You can't do anything wrong if you buy this album!
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8 of 8 people found the following review helpful By C. Funk on 19 Feb. 2013
Format: Audio CD
I had not heard of Anais Mitchell and Jefferson Hamer before....and was instantly and totally enthralled with their treatment of this aged and exalted music. Their take is reverential, yet very personal, singing each old ballad with warmth and respect, yet feeling free enough to make it their own. With this fresh, light touch, they make these good old songs sound like they've just been penned. Their voices blend well together, and the lovely guitar work sets the perfect stage for the voices to shine. Truly, I can't stop listening to it - and already feel that this release will be my favorite of 2013.
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3 of 3 people found the following review helpful By Mada about music on 11 Feb. 2013
Format: Audio CD
This collection of seven Child ballads offers a series of fascinating reinterpretations of this traditional material that reminds me just how important these old songs were to what we would now call Americana.

While Jude Rogers, writing in The Guardian, dismissed these re-imaginings of the old songs as losing their impact because of the "pretty harmonies" and the "over exquisite" playing and production, I can't agree. Of course it's a matter of taste - and I should say I'm as fond of older folk and folk rock styles of delivery of songs like Tam Linn as anyone. But it really would be a great shame if this kind of criticism - the old "authentic folk" argument repackaged - put anyone off listening to this bold attempt to re-present these songs. At the very least an audience attuned to Anais Mitchell's excellent body of contemporary work will get a chance to hear these songs, which they might well not hear otherwise.

So these interpretations are light years away from the work of Anne Briggs on the one hand or Fairport Convention on the other. So what? This is a set of brave interpretations led by an original American singer who clearly respects the great storytelling that animates these songs. Enjoy!
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4 of 4 people found the following review helpful By drumbuie on 11 Feb. 2013
Format: MP3 Download
I rarely buy CDs, being lucky enough to be given many. But having seen Hamer and Mitchell live during Celtic Connections, I really have been counting the days till the UK release. Their treatment of the Child Ballads makes them sound as fresh and exciting as they must have sounded to those first listeners centuries ago, but they manage to do this without harking back to other more recent interpreters like Fairport Convention. That may not have pleased the Guardian's reviewer, but most of us surely prefer musicians to reinvent rather than imitate. Simple but classy and a real delight.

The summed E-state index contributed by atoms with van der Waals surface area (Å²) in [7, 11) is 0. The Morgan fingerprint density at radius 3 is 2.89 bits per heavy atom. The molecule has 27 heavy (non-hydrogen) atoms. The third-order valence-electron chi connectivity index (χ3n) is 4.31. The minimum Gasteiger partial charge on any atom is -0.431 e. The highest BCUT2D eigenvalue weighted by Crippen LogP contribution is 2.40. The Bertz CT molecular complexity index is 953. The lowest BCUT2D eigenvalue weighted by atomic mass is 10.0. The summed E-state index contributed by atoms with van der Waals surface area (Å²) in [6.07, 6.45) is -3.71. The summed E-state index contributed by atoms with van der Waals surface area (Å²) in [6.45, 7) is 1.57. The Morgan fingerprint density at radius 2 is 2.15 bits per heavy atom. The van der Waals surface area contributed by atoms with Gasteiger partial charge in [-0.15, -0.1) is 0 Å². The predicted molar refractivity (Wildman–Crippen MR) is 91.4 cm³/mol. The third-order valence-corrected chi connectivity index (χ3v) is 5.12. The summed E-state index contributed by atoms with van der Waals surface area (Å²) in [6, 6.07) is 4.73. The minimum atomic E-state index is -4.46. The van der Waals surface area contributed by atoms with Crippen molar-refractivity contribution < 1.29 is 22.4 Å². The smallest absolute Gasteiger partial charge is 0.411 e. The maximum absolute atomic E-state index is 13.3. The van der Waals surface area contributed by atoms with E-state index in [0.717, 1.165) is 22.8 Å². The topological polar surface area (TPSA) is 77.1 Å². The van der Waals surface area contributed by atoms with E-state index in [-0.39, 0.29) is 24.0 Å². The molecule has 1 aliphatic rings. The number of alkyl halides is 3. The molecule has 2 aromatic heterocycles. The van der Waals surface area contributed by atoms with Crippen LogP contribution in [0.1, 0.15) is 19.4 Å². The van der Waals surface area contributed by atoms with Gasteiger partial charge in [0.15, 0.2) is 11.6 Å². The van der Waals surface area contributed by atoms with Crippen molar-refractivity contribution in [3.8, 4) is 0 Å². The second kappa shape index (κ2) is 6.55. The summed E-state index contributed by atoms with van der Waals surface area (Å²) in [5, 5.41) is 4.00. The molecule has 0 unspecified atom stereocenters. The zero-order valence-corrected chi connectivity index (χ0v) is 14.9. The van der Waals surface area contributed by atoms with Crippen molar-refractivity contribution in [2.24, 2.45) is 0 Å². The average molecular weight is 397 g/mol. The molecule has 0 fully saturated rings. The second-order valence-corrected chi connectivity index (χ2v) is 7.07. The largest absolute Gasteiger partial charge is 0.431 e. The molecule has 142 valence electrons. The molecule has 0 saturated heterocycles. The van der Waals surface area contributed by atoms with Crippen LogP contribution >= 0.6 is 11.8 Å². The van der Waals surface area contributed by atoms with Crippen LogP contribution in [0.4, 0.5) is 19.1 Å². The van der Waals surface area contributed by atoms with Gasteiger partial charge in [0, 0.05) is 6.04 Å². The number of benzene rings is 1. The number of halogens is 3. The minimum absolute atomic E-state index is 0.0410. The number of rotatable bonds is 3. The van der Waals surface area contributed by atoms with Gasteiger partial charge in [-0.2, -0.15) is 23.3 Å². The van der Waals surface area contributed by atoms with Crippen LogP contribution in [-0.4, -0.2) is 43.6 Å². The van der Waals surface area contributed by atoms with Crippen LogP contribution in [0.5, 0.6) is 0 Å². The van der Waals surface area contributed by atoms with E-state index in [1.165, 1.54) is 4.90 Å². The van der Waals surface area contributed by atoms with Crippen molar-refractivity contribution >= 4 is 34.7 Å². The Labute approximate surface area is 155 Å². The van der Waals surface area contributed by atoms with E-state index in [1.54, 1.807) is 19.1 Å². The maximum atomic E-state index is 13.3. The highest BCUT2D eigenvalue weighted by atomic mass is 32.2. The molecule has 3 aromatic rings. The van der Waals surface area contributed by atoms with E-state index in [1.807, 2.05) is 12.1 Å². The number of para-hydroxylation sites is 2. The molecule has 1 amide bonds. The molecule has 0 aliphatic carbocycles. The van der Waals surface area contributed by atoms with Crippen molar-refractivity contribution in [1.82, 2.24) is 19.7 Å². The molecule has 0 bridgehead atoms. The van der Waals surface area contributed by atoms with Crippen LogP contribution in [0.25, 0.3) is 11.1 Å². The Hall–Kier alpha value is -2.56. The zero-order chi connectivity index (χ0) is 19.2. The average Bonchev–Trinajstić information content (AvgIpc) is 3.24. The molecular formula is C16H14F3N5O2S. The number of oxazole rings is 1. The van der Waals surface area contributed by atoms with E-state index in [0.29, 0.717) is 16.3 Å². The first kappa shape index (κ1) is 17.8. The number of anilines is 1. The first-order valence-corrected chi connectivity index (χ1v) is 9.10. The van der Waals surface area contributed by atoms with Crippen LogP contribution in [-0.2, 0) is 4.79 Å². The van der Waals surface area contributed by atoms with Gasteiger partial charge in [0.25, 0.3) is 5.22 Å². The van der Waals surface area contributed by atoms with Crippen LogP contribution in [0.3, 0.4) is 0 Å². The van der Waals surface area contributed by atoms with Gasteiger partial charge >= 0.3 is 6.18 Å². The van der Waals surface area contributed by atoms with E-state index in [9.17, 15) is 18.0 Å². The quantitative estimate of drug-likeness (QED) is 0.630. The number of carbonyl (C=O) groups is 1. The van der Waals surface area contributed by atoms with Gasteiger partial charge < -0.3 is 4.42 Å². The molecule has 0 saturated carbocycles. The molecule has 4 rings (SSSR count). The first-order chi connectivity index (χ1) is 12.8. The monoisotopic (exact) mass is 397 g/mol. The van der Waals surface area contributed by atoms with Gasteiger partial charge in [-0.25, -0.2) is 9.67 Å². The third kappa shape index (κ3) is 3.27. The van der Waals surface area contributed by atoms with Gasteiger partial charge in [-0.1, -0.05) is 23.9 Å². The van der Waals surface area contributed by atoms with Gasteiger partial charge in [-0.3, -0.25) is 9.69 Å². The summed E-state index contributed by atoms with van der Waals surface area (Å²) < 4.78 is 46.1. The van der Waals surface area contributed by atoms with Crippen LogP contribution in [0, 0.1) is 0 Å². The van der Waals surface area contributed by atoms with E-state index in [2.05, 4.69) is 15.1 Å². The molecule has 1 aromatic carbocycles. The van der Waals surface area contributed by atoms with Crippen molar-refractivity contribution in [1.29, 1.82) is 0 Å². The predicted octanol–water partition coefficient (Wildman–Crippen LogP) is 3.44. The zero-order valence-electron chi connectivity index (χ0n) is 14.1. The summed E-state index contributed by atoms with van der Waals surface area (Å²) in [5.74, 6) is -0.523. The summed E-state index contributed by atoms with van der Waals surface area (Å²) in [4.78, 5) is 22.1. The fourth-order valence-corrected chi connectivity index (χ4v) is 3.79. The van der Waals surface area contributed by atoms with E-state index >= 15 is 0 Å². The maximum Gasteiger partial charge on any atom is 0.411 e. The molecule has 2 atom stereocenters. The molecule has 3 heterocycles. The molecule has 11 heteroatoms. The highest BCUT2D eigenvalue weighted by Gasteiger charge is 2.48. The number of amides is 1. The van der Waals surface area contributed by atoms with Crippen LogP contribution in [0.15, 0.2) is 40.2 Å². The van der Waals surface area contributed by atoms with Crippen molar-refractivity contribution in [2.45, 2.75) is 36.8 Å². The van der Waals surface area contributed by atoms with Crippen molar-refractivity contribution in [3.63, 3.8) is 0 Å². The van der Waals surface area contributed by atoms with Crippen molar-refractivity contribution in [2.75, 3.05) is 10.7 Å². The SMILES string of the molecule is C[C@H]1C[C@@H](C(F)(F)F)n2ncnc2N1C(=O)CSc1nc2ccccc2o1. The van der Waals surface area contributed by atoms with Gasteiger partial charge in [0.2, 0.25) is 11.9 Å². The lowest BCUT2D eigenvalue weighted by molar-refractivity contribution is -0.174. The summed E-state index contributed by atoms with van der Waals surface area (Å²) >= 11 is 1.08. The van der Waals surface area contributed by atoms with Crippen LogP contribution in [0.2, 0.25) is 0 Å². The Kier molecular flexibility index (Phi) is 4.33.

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2 of 2 people found the following review helpful By Glenn on 12 Feb. 2013
Format: Audio CD
'Willie of Winsbury' is perhaps one of the most beautiful melodies of all time, and this is complemented by one of the finest folk tales of all time: though it is anathema for me to warm to a dictatorial monarch/parent and the triumph of one more of the landed classes. However, the love story of Janet [and must be Janet, not Jane as is sometimes sung] and William is itself such a romantic triumph. Then there are the great lines, as when the King/father sees William for the first time and declares 'if I were a woman as I am a man, in my own bed you would have been'.

The version of this on 'Child Ballads' is itself one of the most beautiful I have heard. John Renbourn's will probably always be the touchstone for a tender and warming rendition, and another more recent excellent outing is on Meg Baird's 2010 album 'Dear Companion'. Anais Mitchell and Jefferson Hamer present a faithful performance, and it is the perfect companionship of their singing that works so wonderfully here, Hamer's sweetness the surprising vocal empathy to Mitchell's slightly tart tones, but itself a blissful marriage of sound. The pump organ provides such a glorious base throughout. Worth the price of this album entirely on its own.

The other six ballads from the collection of Sir Francis James Child consolidate the folk credentials on this honest and simply superb album. Final song, the Scottish ballad 'Tam Lin', tells another yet more metaphorical story of pregnancy and ultimate true love. But none doth compare with the opener which has melted my aural affections as did Janet's for her Lord Willie.